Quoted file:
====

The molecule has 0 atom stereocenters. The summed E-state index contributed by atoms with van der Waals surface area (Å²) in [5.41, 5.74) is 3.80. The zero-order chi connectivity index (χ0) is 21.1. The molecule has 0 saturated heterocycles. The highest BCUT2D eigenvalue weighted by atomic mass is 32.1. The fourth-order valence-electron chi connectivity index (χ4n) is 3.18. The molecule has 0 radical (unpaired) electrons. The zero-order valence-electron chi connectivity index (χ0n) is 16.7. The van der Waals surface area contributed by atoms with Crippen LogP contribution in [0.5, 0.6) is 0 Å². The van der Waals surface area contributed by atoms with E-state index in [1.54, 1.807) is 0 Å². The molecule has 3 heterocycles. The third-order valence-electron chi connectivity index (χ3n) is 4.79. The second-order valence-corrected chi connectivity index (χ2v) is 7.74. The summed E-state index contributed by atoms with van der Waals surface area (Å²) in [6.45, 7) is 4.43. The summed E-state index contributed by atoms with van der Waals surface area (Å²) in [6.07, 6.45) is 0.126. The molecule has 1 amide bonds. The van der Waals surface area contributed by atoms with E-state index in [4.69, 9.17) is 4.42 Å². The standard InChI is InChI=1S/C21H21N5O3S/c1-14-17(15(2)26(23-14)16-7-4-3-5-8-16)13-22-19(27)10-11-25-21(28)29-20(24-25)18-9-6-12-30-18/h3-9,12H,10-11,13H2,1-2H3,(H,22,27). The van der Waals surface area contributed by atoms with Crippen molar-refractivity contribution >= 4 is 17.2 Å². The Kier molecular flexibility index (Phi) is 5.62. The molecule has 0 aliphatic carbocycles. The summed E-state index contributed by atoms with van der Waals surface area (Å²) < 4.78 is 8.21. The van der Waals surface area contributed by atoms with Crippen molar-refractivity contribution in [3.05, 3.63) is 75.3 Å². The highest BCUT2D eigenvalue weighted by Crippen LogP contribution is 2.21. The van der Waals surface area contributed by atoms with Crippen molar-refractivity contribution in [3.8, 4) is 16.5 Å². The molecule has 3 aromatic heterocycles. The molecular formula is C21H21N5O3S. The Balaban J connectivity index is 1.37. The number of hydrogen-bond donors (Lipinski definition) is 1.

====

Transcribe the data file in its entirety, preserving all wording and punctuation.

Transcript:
The molecule has 0 atom stereocenters. The summed E-state index contributed by atoms with van der Waals surface area (Å²) in [5.41, 5.74) is 3.80. The zero-order chi connectivity index (χ0) is 21.1. The molecule has 0 saturated heterocycles. The highest BCUT2D eigenvalue weighted by atomic mass is 32.1. The fourth-order valence-electron chi connectivity index (χ4n) is 3.18. The molecule has 0 radical (unpaired) electrons. The zero-order valence-electron chi connectivity index (χ0n) is 16.7. The van der Waals surface area contributed by atoms with Crippen LogP contribution in [0.5, 0.6) is 0 Å². The van der Waals surface area contributed by atoms with E-state index in [1.54, 1.807) is 0 Å². The molecule has 3 heterocycles. The third-order valence-electron chi connectivity index (χ3n) is 4.79. The second-order valence-corrected chi connectivity index (χ2v) is 7.74. The summed E-state index contributed by atoms with van der Waals surface area (Å²) in [6.45, 7) is 4.43. The summed E-state index contributed by atoms with van der Waals surface area (Å²) in [6.07, 6.45) is 0.126. The molecule has 1 amide bonds. The van der Waals surface area contributed by atoms with E-state index in [4.69, 9.17) is 4.42 Å². The standard InChI is InChI=1S/C21H21N5O3S/c1-14-17(15(2)26(23-14)16-7-4-3-5-8-16)13-22-19(27)10-11-25-21(28)29-20(24-25)18-9-6-12-30-18/h3-9,12H,10-11,13H2,1-2H3,(H,22,27). The van der Waals surface area contributed by atoms with Crippen molar-refractivity contribution >= 4 is 17.2 Å². The Kier molecular flexibility index (Phi) is 5.62. The molecule has 0 aliphatic carbocycles. The summed E-state index contributed by atoms with van der Waals surface area (Å²) < 4.78 is 8.21. The van der Waals surface area contributed by atoms with Crippen molar-refractivity contribution in [3.05, 3.63) is 75.3 Å². The highest BCUT2D eigenvalue weighted by Crippen LogP contribution is 2.21. The van der Waals surface area contributed by atoms with Crippen molar-refractivity contribution in [3.8, 4) is 16.5 Å². The molecule has 3 aromatic heterocycles. The molecular formula is C21H21N5O3S. The Balaban J connectivity index is 1.37. The number of hydrogen-bond donors (Lipinski definition) is 1.